She patted his cheek. "Refreshing. Nine years to go on my implant, and its a tanj good thing."

"Im fertile," Louis said.

" Course you are." She stood up, her back to him, fists on hips. "I didnt buy it. Rishathra? You havent told me every last bit of the truth, Luis. But… shall we join them?"

What? "Were mated! Youd shock them!"

Roxanny picked up a melon, broke it in half, and offered it to an elf.

The elf was shocked. Then he laughed, knelt, and swept her against him. Louis flushed… and picked up a melon.

By dusklight — too dark to tell which fruits were perfectly ripe — the Hinsh broke off eating and rishing and mating to introduce themselves: an odd reversal of order. Their names were long and formidable.

Wembleth took Louis aside and said, "The Hinsh are like others where I have traveled. If strangers plan to stay a short time, they use short names, quick to learn. This can mean, go away soon. But do you see all this fruit? The wind shook hundreds of manweights of fruit to the ground. Every stranger eating means less fruit left to rot. We are welcome."

Louis felt welcome. But rishathra was not sex. His body knew. His body wanted Roxanny.

And Claus wanted his blood.

Night on the Ringworld was rarely too dark to see. The Hinsh didnt want sleep; they conversed. The ARMs mostly listened.

Louis asked about the horned beasts. "The grass eaters? They dont bother us, we dont bother them," a man said. Of the sky he said, "The stars used to hold their course. We could use them to tell time, if we wished. Now theyre loose, wandering across the sky. Only the Vashneesht know why." They spoke of the crops theyd left behind, and of the weather. Dull people, really.

They talked about the sudden wild winds.

"The climate will change," Louis told his lady companion, whose name hed memorized as Szeblinda. His translator would fish out all eight syllables. "You may have to follow the pufftop forests as they die off to antispin. Carry melons and drop the seeds where you want more. Other folk may be running away from the disaster. Youll have to deal with them when they get here."

"Will you stay with us, to advise?"

"We have to move faster than that. Were trying to solve it all," Louis told her.


Gray Nurse

In the morning Louis found himself on a grassy hill. He stood to look about him.

The flycycles hadnt been moved from their place on the rivers shore. Acolyte slept between them. Hanuman and the Earth folk were nowhere visible. The Hinsh had departed. Downslope toward the river were melon trees and broken melon shells. A puddle of orange-and-chocolate fur beside the pool had to be Acolyte.

He walked on down.

He expected the Kzin to wake as he approached, but Acolyte didnt move. His sides moved. Good: the Kzin was breathing. Now, what mischief were the ARMs up to?

Louis took a flycycle aloft.

Claus and Roxanny were on the other side of the creek, behind a hill. They were working with the heavy oblong brick shed stowed in Louiss baggage compartment. It unfolded into something like a holoscreen keypad: the library from their little spacecraft.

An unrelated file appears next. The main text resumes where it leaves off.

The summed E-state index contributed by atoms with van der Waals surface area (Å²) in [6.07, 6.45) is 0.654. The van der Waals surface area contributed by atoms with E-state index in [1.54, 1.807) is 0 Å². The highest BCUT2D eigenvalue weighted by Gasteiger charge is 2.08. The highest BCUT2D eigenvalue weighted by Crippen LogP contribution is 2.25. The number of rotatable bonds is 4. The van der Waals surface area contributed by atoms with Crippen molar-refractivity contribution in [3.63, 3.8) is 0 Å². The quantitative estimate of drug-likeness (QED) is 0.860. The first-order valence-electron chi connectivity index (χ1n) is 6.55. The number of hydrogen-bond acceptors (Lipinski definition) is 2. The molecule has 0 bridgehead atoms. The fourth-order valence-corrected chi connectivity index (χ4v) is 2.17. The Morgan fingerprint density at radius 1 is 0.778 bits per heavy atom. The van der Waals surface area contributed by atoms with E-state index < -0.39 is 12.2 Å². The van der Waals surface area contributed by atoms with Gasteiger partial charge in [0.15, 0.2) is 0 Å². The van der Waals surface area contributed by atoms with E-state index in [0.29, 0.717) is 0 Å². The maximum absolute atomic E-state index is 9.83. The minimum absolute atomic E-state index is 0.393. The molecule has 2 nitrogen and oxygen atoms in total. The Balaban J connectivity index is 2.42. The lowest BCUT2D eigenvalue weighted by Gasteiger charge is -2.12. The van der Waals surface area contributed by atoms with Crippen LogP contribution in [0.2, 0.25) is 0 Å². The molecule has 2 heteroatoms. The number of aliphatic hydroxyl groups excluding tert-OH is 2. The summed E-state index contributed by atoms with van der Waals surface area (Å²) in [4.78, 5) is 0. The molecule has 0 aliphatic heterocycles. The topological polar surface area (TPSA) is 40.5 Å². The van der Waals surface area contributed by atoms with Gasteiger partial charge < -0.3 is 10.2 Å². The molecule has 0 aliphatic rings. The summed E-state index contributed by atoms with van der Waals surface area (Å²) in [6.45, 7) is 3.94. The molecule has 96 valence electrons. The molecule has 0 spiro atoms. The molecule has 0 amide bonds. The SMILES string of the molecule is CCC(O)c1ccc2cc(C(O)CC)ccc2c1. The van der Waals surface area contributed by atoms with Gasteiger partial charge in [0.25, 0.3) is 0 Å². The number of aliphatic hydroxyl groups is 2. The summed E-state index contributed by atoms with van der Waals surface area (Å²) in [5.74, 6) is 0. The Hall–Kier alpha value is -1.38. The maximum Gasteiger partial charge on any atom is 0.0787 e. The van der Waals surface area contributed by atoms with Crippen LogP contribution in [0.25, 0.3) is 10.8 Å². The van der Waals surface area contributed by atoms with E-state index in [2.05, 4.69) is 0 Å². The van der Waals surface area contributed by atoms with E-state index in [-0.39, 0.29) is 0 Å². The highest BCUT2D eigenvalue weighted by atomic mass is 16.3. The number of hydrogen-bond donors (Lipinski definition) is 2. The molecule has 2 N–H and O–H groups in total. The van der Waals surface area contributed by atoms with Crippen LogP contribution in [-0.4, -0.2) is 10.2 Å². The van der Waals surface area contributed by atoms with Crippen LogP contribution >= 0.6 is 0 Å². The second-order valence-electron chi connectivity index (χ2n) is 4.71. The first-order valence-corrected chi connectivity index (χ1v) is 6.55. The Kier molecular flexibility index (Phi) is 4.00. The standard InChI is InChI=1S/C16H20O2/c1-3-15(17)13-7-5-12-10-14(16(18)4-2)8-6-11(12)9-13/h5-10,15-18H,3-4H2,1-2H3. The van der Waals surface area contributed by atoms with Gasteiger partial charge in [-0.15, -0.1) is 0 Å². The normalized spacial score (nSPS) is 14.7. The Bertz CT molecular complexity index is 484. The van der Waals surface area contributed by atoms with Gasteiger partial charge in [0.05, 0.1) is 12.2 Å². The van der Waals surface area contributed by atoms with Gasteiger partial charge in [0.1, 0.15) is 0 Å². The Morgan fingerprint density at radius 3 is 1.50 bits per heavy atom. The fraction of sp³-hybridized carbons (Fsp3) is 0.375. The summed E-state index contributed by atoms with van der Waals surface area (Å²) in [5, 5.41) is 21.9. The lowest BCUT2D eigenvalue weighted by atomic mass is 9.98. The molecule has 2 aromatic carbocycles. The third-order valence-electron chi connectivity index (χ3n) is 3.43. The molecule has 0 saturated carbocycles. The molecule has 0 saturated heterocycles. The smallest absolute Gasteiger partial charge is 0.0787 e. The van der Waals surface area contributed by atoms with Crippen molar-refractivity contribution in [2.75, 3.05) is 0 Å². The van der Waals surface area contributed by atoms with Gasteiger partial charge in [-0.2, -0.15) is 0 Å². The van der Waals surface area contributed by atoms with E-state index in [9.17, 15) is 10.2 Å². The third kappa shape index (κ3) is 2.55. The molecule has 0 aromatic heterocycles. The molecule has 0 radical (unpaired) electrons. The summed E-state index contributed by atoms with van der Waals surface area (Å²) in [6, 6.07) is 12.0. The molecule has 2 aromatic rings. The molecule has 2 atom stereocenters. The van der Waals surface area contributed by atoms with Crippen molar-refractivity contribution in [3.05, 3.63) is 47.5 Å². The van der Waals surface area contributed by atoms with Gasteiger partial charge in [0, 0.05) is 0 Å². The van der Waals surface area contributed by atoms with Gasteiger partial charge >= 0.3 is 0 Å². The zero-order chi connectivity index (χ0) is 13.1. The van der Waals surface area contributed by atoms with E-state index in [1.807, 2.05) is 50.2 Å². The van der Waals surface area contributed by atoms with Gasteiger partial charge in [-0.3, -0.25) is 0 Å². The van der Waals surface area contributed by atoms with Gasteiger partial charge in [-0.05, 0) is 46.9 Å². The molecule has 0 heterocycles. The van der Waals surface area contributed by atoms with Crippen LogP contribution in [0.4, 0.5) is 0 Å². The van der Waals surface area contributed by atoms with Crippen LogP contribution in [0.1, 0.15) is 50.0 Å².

Wembleth and Hanuman were peering past them into the hologram display. Roxanny saw Louis and waved. He waved back.

That didnt look like they were keeping secrets. Louis returned to the pool.

Acolyte was sitting up, stretching. He looked around him. "Where is everyone?"

"Across the river. Are you all right?"

"Well fed and well slept out. I found a small deer or something. Louis, nobody told me not to gorge. We should have arranged to stand watch."

Louis stretched. "I wondered if theyd stunned you. Hey, I slept as well as you did. The ARMs are doing something tricky, I think, but Hanumans watching them. Shall we see?"

They took a flycycle across.

Claus awaited their descent. He said, "Luis, Acolyte, I want to interview both of you as to what you saw at the puncture. Any objection?"

Louis thought of objections, but none that Luis could back up. "Show us how it works," he said.

"Just the Kzin first," Claus said.

"Well help each other," Louis said, and Acolyte rumbled agreement. Then Wembleth too wanted to participate. That allowed the three to play off each other in an interview that became an animated conversation.

Louis gambled that the ARMs didnt have equipment to detect lies in the tremor of a voice. Gray Nurse or another in the ARM fleet might.

As to what "Luis" had seen, Louis stuck close to the truth. They had been indoors: theyd missed the explosion (and Luis knew nothing of industrial antimatter). As he and Acolyte arrived from… somewhere… a great light had appeared, not much brighter than the sun, but huge. Then a glare-yellow doughnut the size of a mountain range lay blocking the region they had come to see.

He was asked about his background. He invented, but kept it terse. A twenty-year-old wouldnt have centuries of memories; he wouldnt tell stories well, and hed be a bit shy around elders. Acolyte, who really was only twelve, was able to stick to his own memories, because Chiron (Luis said) had never confronted the half-grown Kzin. Luis speculated aloud whether the puppeteer was afraid.

And the library fascinated all three interviewees.

Protector — 1) Adult stage of the Pak species, where the line runs from child to breeder to adult. 2) Hominids in general are descended from Pak. They too have a breeder stage, at which they usually spend their lives, and an adult stage rarely achieved. 3 Archaic -